Seniors bare souls as part of “Mindful Things” program
by Krystin St. George
Published Wednesday, July 8, 2009
HAVERHILL – There was laughter, tears, nervousness and exhilaration at Alumni Hall recently, as a group of seniors from the Horse Meadow Senior Center in Haverhill bared their hearts, souls, joking natures and serious thoughts during the Mindful Things program on a warm afternoon.
The seniors spent five weeks putting their thoughts down on paper through the guidance of Life Coach Leah Carey, of Franconia. Carey then transformed their words into dialogue scripts that the seniors read aloud to an audience of family and friends.
These seniors shared life experiences, their sense of humor and moments that touched their soul, as the purpose of Mindful Things was to explore memory through science and art.
“It was a real opening for me, it was energizing and I want to keep going,” said participant Roger Warren after the hour-plus long program. Many of the participants admitted to being nervous speaking in front of a group, but the anxiety quickly subsided and they really enjoyed what they were doing.
Warren, like the six others on stage, shared stories of how aging affects him and what it means to him, as well as moments that changed his life. One of those moments was from his youth, when he left UNH due to poor grades. Warren said he enlisted in the military, spending two years in Japan. It was that two years that changed part of his life, he said, as it opened his eyes to the aesthetic beauty of Japan and he said he became “enamored with the culture, food and architecture.” That led him back to UNH three years later, where he took five classes in art history.
A few of the participants remembered their grandparents vividly and growing up on a farm. Charlotte Chase said the farm “provided fundamental lessons,” and grandpa always served the food at mealtime. The kids always ate everything on their plate, as grandpa required, as there was a sense of pride for him and the family in growing all of the food they ate.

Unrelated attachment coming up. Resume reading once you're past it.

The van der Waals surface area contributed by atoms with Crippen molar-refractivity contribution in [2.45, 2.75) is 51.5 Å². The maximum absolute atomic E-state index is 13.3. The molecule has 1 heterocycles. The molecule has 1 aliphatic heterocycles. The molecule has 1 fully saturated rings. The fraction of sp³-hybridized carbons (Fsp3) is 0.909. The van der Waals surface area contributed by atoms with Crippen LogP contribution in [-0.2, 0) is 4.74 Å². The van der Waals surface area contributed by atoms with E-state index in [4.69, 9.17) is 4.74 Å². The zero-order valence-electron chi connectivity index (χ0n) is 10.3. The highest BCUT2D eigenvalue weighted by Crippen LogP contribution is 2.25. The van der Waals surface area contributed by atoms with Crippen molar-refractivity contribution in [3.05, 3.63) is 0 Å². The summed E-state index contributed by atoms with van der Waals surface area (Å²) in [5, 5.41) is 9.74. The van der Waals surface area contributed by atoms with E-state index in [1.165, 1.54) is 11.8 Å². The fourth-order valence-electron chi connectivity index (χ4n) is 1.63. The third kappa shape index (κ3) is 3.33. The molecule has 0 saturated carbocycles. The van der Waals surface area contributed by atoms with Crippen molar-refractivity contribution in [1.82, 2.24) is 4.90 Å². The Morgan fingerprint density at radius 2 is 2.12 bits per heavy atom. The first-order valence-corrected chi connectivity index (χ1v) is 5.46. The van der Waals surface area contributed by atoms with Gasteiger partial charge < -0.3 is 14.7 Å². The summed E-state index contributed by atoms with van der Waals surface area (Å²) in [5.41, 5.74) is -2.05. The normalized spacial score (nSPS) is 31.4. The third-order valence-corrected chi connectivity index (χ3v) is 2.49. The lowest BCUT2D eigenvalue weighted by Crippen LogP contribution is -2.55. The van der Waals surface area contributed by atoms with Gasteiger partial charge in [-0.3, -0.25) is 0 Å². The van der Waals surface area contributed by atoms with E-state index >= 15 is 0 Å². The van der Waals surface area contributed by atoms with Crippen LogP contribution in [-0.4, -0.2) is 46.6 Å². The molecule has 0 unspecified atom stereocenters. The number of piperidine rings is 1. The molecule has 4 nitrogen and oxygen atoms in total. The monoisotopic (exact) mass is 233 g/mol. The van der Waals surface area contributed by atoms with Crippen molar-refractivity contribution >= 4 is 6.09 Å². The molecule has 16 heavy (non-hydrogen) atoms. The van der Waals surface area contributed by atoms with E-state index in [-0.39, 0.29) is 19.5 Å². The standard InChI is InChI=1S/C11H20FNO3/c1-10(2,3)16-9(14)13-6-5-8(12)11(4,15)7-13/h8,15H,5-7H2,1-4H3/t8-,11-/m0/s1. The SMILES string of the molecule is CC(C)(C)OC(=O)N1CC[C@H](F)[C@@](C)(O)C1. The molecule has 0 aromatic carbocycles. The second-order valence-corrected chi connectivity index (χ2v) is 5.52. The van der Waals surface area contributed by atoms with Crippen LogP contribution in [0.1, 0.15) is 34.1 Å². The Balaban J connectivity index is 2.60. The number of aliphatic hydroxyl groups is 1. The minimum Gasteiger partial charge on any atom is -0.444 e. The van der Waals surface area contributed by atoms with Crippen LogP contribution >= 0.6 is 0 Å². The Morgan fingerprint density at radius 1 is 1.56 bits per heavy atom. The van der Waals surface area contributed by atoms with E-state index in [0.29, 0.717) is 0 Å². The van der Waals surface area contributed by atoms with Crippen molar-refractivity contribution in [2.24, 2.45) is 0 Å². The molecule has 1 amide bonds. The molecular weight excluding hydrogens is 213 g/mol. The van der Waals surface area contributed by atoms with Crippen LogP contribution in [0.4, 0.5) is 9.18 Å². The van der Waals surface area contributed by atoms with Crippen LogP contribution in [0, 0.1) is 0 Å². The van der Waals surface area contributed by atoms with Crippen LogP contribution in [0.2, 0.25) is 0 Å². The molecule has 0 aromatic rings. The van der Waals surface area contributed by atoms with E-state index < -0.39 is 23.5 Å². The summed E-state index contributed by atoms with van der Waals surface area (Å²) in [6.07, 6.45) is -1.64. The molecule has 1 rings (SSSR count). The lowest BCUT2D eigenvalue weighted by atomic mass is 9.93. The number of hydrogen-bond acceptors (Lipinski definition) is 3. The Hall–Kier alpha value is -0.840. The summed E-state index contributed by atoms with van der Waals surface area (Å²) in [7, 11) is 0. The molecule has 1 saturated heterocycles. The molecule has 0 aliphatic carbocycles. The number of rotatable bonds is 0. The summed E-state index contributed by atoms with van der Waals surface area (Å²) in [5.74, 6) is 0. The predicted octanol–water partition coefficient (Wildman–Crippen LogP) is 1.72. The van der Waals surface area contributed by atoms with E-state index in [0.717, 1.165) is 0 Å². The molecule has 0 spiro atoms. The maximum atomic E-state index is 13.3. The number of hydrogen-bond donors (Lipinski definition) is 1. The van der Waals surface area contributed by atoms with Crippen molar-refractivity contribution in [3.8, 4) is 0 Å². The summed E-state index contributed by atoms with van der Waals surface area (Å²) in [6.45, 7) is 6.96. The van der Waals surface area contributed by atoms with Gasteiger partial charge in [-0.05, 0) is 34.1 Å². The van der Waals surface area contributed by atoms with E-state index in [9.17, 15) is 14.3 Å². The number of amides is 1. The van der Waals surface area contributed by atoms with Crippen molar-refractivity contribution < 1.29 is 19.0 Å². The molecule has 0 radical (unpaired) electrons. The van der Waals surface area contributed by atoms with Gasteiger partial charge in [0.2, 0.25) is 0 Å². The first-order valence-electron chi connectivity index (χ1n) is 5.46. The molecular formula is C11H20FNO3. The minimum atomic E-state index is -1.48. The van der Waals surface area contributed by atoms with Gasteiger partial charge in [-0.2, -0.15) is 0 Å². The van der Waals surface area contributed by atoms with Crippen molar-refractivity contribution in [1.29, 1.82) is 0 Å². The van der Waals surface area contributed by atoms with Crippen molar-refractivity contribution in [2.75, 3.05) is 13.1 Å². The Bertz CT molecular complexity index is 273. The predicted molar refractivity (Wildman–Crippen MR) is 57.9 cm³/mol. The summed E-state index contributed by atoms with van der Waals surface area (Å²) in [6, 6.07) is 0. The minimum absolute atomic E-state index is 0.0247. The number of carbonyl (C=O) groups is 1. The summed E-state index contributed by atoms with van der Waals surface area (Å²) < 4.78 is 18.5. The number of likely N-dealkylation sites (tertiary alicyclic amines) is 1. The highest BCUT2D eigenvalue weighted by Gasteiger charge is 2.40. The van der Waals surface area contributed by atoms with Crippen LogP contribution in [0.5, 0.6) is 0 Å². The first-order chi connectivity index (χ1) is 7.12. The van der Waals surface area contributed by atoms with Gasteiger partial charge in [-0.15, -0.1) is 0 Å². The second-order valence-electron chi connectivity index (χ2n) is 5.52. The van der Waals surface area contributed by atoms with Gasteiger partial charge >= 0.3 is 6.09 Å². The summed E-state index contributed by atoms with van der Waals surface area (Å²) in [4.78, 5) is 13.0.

There were stories of how the death of a friend or family member touched them, memories back to the age of two, and how one’s granddaughter reminded him of his age from her innocent questions.
Janice Neubauer touched everyone with her candid thoughts on how she wishes her family really knew her. She said she hid her “authentic” self and affection was not really shown, as she built layer on layer upon herself. “I’d like to break the verbal autism,” she said, adding that she wanted to tell her kids how proud she is of them and “how very much I love them.”
Neubauer said she had been writing features for the Bridge Weekly newspaper, was covering Mindful Things and got talked into going to the five sessions.
She said Carey was “wonderful” about not forcing any individual to discuss something too personal, but once others shared their most intimate details, Neubauer said everybody ended up sharing everything.
She added that she did not know these people to begin with and now considers them friends.
“A lot of people have a lot of good history,” she said, adding that sharing everything was therapeutic.
Neubauer, Warren, and fellow participant Jacques Finlay said the group is going to continue writing on its own, meeting once a week and helping each other with writing and getting memories down.
“They were wonderful, there is so much life in this group,” Carey said after the performance. The Mindful Things program was originally started by Keisha Luce at the Littleton Senior Center a couple of years ago, and Carey said with the success of the Alumni Hall performance, plus performances with different groups in Lebanon and Ply mouth, she and Luce hope to expand the program and keep it going.
Finlay said the program was great for him, as it got him out of his shell, as he had only written for himself in the past.
“Everyone should be given this opportunity and take it,” said Warren.
Other participants included Barbara Warren, Ann Joy, Phyllis Ellis, Barbara Adams, Kirt Adams, and Eben Crawford.